1. What is counselling/therapy?
Counselling is a type of ‘talking therapy’, which is described by the British Association for Counselling and Psychotherapy as “a safe, confidential place to talk about your life and anything that may be confusing, painful or uncomfortable”. In counselling, you are able to talk about your problems with the support of someone who has been trained to listen to you in an attentive and non-judgmental way. By talking about things that perhaps you can’t discuss with anyone else, or by being really listened to and understood by your therapist, this can help you have a deeper understanding of yourself and your situation, as well as begin to feel clearer about things. There is more information on this website about counselling, the different types of ‘talking therapies’ available, as well as what you can expect from counselling. Click here for more info.
2. Is it confidential?
Everything you discuss with me stays between us – it is important to me that you feel safe and know that what you say will be treated confidentially and with the utmost respect. There are a few exceptions, when I might have to talk about something we discuss with someone else, which include:
- If I am concerned that you are at serious risk of hurting yourself – if you are feeling like this I will talk to you about what sort of support is available and what we can do together to help you feel safe – however this may involve having to talk to other professionals.
- If I believe that you are at risk of seriously hurting another person I will need to involve the appropriate authorities.
- If you disclose some information which contravenes the current anti terrorism legislation or if I am subpoenaed by a court of law.
3. How do I know counselling is for me?
That’s a good question. Because I believe that everyone is unique, I do believe that counselling isn’t going to be the right thing for everyone. That said, I do know that when times are tough, it can really help to have talk to who you feel safe and comfortable with. Often people think ‘how will talking about my problems help’, but I’ve often found that beginning to talk the difficulties your facing in your life can be the first step towards things beginning to change. People come to counselling for all sorts of reasons (see what’s wrong) – they may feel completely alone with their struggles, confused about their thoughts and feelings, grappling with particular issues or fed up that they keep finding themselves in the same negative situations. Honestly, like all things in life, the only real way to know if counselling is going to be right for you is to give it a try. I know that can feel incredibly daunting and so if you do decide to have a session with me, I will do my best to be warm and welcoming, as well as support you whilst you give it a try.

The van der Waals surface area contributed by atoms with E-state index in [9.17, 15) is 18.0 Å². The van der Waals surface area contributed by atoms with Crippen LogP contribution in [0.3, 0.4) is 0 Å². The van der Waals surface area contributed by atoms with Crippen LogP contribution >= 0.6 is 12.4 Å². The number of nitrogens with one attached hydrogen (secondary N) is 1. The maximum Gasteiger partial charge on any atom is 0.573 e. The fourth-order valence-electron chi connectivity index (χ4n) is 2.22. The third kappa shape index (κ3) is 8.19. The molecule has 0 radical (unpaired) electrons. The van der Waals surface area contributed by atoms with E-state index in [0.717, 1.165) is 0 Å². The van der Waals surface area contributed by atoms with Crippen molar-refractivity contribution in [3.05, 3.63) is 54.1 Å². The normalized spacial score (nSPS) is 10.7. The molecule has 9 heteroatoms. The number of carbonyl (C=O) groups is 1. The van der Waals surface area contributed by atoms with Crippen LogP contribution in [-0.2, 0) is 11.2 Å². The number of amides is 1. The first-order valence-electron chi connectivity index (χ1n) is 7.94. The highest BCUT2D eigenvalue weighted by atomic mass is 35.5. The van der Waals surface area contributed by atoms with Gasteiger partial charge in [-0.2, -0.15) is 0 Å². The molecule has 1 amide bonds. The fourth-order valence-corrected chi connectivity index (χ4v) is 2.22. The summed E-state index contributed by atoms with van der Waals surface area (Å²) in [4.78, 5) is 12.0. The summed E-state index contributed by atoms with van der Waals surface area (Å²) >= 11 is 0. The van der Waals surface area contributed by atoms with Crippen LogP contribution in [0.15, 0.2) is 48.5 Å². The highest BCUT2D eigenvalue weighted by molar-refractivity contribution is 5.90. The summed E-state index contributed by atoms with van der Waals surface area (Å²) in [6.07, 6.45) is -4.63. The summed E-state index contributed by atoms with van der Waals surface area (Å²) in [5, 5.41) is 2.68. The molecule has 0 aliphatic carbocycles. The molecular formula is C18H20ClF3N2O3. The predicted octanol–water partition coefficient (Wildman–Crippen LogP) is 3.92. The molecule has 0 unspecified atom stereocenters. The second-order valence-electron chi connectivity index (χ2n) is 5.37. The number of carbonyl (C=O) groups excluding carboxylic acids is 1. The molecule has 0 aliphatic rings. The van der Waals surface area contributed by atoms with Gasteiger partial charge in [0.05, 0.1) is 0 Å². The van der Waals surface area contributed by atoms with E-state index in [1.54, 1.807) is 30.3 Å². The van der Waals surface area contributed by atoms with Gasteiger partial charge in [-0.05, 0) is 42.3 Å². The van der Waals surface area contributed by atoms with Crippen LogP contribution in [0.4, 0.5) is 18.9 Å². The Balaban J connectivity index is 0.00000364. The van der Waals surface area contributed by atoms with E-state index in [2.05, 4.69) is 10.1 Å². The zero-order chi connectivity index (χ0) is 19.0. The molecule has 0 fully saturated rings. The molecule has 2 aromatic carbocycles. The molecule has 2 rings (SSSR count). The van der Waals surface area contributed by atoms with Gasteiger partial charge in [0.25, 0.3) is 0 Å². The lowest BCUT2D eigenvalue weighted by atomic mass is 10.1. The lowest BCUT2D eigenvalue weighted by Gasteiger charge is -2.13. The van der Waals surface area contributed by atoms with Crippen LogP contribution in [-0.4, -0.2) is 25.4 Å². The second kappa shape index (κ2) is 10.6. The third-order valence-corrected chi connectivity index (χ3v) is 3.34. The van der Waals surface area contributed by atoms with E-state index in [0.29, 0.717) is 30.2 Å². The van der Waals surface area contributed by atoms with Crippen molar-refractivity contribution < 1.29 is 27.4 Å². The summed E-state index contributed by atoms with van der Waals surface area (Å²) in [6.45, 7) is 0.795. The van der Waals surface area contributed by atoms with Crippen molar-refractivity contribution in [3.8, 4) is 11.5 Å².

4. What will happen if I have therapy with you?
When we meet or exchange messages for the first time, this will be a chance for you to talk your reasons for coming to therapy and how you hope it is going to help. This session will usually last for 50 minutes and it will give us a chance to get to know each other better, so you can decide if you feel comfortable talking to me and we can talk about how best to support you. We can also discuss any questions or concerns you have, as well as talk about what we think should happen next. If we then start having sessions together, we will usually meet (or exchange messages in the case of online therapy) at the same time each week for a ‘therapeutic hour’. During this time we can talk about whatever you wish, as well as start to work on some of the things you hope to get out of coming to therapy.
5. How long will it take?
How long the therapy takes can vary from person to person and you are free to have as many or as few sessions as you feel you need. I work both short-term and long-term, however I will usually suggest that we start off with six sessions as this is a good amount of time us to get to know each other and for you to get a sense of how many sessions you feel you might need.
6. What hours do you work?
I have appointments available between throughout the week from Monday to Friday, including some evening appointments. If you wish to meet each week for face to face counselling, the best thing to do is get in touch and we can explore when would be the best time for us to have a session together. (If you are interested in online counselling, please click here for more information).
7. Where are you based?
I have two practices; one in a light, airy room in Clapham Junction and another in a calm, welcoming room at my home in South Coulsdon. For more information on where I am based and to see photos of my therapy rooms, please click here.
8. How much does it cost?
Standard rates are £50 per session in Coulsdon and £60 per session in Clapham (from 2018). I accept payment via cash, cheque or BACS payment and this can be arranged on the date of your appointment.
I understand that often money can be a real barrier to people getting the help they desperately need.
- I do therefore offer concessionary fees to those experiencing financial difficulty.
- I also offer a student rate for trainee counsellors undertaking counselling as part of their course requirements.
Please contact me for more information.
9. What happens when I get in touch?
You can contact me by either phone or email. If you are feeling nervous, that’s okay and perfectly normal. If you call and I am not available, please leave a message and I will respond within 24 hours and will ask for some basic personal details i.e. name & contact details. Depending on whether you want to have face to face therapy or online counselling, I will ask you for some more information about your availability and if relevant I will give you some instructions on how to find me.